Note: there are also indefinite articles, we can't forget that.
When something is defined, it is also, in every sense of the word, definite.
Using a definite article allows the reader to understand which particular moose you are referring to: The blue moose, the moose in front of you, the moose from Texas that you almost killed with your car. The moose is defined. To say,
the moose means you and the reader know which moose is being spoken of/written about.
Jonathan was overwhelmed by the moose with boxing gloves.
Shiela resorted to poking the moose with a stick.
We definitely know which moose overwhelmed Jonathan, just like we definitely know which moose Shiela decided to start poking.
Using an indefinite article allows the reader to understand that you're just referring to the general object and also that there may or may not be more of them.
A blue moose doesn't necessarily mean there is only one moose that is blue, just like
A dead moose doesn't mean that all moose are dead, but rather, there is at least one.
For Halloween, Jason dressed up like a moose.
Every Christmas, my brother and I receive an egg with a chocolate moose in it.
Before we knew it, a moose entered the room.
We do not exactly know which moose Jason dressed up as, or which chocolate moose is in the egg, nor do we know which moose entered the room.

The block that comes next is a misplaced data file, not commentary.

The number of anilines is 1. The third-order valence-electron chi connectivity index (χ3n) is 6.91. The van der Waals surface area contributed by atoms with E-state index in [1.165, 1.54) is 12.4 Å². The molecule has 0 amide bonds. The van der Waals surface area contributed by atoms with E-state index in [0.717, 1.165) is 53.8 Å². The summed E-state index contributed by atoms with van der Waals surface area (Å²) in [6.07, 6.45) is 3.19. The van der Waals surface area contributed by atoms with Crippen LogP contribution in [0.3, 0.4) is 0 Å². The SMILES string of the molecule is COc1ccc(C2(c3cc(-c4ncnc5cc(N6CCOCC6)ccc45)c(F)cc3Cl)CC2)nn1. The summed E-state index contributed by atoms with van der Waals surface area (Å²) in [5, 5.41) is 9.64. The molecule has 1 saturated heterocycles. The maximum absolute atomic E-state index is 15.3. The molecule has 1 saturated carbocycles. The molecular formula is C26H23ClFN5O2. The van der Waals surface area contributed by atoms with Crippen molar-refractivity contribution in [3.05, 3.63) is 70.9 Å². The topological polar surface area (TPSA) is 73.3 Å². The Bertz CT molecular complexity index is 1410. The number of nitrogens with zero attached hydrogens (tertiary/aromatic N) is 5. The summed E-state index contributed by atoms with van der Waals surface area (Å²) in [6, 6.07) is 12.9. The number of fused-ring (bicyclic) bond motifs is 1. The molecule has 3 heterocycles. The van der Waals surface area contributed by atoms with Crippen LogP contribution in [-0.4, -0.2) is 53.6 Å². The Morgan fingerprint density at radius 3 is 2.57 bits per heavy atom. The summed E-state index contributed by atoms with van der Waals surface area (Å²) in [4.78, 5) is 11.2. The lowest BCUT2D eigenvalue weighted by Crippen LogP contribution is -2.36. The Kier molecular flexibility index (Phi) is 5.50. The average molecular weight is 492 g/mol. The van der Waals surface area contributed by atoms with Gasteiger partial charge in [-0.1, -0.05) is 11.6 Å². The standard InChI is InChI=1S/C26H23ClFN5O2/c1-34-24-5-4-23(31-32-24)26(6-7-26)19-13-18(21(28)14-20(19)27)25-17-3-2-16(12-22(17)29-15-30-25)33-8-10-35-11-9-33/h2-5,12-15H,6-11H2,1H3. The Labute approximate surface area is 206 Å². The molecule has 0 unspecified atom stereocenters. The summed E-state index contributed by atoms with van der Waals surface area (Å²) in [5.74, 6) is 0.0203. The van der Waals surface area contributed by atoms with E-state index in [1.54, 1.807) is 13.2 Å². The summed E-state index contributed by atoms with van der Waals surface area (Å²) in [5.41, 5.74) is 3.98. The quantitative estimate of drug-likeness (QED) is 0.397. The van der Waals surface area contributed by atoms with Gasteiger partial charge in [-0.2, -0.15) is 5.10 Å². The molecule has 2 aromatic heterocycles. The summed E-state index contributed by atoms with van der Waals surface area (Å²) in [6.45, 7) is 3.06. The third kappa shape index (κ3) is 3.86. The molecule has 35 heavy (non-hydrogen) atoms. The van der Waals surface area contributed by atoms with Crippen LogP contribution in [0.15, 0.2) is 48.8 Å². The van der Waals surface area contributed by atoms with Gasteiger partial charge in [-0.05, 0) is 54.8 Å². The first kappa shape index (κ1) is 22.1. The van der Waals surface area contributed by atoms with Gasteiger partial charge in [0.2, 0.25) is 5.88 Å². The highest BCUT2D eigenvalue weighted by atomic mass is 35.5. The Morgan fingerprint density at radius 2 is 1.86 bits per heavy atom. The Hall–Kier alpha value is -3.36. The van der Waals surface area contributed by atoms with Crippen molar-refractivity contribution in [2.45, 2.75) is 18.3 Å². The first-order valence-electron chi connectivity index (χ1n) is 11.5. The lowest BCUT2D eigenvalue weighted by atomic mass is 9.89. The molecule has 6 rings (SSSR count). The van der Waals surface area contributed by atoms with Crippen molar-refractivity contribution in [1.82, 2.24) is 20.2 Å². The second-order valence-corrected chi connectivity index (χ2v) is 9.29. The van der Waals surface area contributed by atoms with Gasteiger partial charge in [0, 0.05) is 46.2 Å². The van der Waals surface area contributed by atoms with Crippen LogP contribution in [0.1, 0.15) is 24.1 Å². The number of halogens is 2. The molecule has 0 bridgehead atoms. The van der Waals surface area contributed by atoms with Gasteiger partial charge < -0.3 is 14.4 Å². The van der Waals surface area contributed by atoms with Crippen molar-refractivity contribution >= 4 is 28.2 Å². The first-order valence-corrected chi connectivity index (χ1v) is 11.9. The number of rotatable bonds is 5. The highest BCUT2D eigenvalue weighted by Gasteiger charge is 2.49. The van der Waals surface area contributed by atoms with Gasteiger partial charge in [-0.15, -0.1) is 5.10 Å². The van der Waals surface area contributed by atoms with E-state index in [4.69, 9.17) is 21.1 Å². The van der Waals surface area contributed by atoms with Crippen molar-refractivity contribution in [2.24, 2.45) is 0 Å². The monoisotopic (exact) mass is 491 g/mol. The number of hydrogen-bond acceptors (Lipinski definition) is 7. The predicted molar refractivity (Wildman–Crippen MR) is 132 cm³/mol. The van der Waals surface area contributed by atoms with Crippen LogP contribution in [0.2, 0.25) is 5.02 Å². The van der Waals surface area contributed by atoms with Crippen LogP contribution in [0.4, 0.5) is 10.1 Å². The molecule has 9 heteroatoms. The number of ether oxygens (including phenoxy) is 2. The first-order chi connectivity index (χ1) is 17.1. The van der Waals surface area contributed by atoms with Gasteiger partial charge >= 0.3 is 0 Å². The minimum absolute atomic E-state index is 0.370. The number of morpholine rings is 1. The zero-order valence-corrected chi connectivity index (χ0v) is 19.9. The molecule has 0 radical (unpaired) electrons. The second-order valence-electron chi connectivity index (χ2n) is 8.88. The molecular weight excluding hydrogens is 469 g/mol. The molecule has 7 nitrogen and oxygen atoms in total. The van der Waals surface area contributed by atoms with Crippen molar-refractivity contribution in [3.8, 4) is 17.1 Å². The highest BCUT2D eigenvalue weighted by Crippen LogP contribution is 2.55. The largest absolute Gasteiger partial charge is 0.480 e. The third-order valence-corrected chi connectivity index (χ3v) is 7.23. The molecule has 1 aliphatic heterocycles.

Though, once it has entered the room, people will refer to it as
Then there is just the use of the word. In this case, there is no need to mark the noun as defined or not defined, because it is just an object now. It's there in the sentence to act as just that, an object.
We eat moose
Taylor leaves tomorrow morning to hunt moose.
In some cases, it can be an indirect object
Tim wears a sporty jacket made from moose.
I know this entire answer and all examples are in English, but the same rules apply to Spanish usage and distinction between a definite and indefinite article. Anyway, I'll provide a Spanish snippet if it makes everyone happy.
Maria come pastel
Maria come un pastel
Maria come el pastel
The same rules from my English examples above apply here. The first sentence simply implies that Maria eats cake, and that's all we know. In the second sentence, Maria eats a cake. This suggests there is more than or at least one cake being eaten, The first sentence defines a cake, a particular cake. The cake on the table; the cake next to the cheese; the cake made with bacon.